The biggest thing is, imagine if you were crafting some piece of art in public… Imagine that artwork requires handling delicate materials at high temperatures… now imagine someone is at your side, hovering with a camera you weren’t ready for. It might not be that you want to be rude but you are working on your craft, and let’s face it, a camera can change the comfort level of any environment. Even if I’m doing something I have done a thousand times before, the moment I know I am being recorded my qi is thrown all out of whack because cameras make most people self conscious. I understand that she had a video online, but I am willing to bet that she was well prepared and on her best game for that video. It’s probably not that she wanted to be a b*tch to you that day, but I think it is understandable that the unannounced filming of her work made her uncomfortable because she wasn’t prepared for it. I doubt she was terrified you would steal her process; she was probably just more concerned that she would make a mistake and be made to look bad. With the rising popularity of internet videos I really can’t blame her.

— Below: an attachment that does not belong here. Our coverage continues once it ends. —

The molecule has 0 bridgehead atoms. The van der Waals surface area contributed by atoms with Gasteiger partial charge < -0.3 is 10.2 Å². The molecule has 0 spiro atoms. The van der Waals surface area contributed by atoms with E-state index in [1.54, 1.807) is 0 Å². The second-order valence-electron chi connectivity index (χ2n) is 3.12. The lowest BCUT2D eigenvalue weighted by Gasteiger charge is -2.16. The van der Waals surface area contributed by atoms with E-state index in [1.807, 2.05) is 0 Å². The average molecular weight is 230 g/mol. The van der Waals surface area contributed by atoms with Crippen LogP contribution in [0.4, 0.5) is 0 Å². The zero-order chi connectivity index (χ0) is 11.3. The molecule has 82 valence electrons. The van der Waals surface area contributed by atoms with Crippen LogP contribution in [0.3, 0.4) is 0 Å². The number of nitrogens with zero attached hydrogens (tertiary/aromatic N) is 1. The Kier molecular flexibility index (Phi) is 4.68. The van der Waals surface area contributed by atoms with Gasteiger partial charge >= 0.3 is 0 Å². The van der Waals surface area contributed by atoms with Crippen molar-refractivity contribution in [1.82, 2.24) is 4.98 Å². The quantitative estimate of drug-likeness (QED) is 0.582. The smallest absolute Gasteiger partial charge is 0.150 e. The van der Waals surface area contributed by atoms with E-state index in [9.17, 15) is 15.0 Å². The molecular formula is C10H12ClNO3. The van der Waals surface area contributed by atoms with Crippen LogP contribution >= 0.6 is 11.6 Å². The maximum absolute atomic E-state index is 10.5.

(Sorry, this was a long response that didn't fit in one comment. I apologize, I am not trying to spam!)

Now I have garnered another point from your article; that in this modern society, people need to be less touchy over people taking pictures. Now a days you’re filmed everywhere you go, whether you want to be or not, and if you’re participating in a public event you need to be prepared for the fact that there will be people taking pictures. I agree that it is unreasonable for them to expect their work never to be photographed, but humans are emotional creatures and can’t always control their feelings over something like that. Not to mention that it would diminish a person’s quality of life if they refused to participate in something due to fear of photograph (either of themselves or their work). It is reasonable for someone participating in an event to expect to be able to ask people to not photograph them or their work.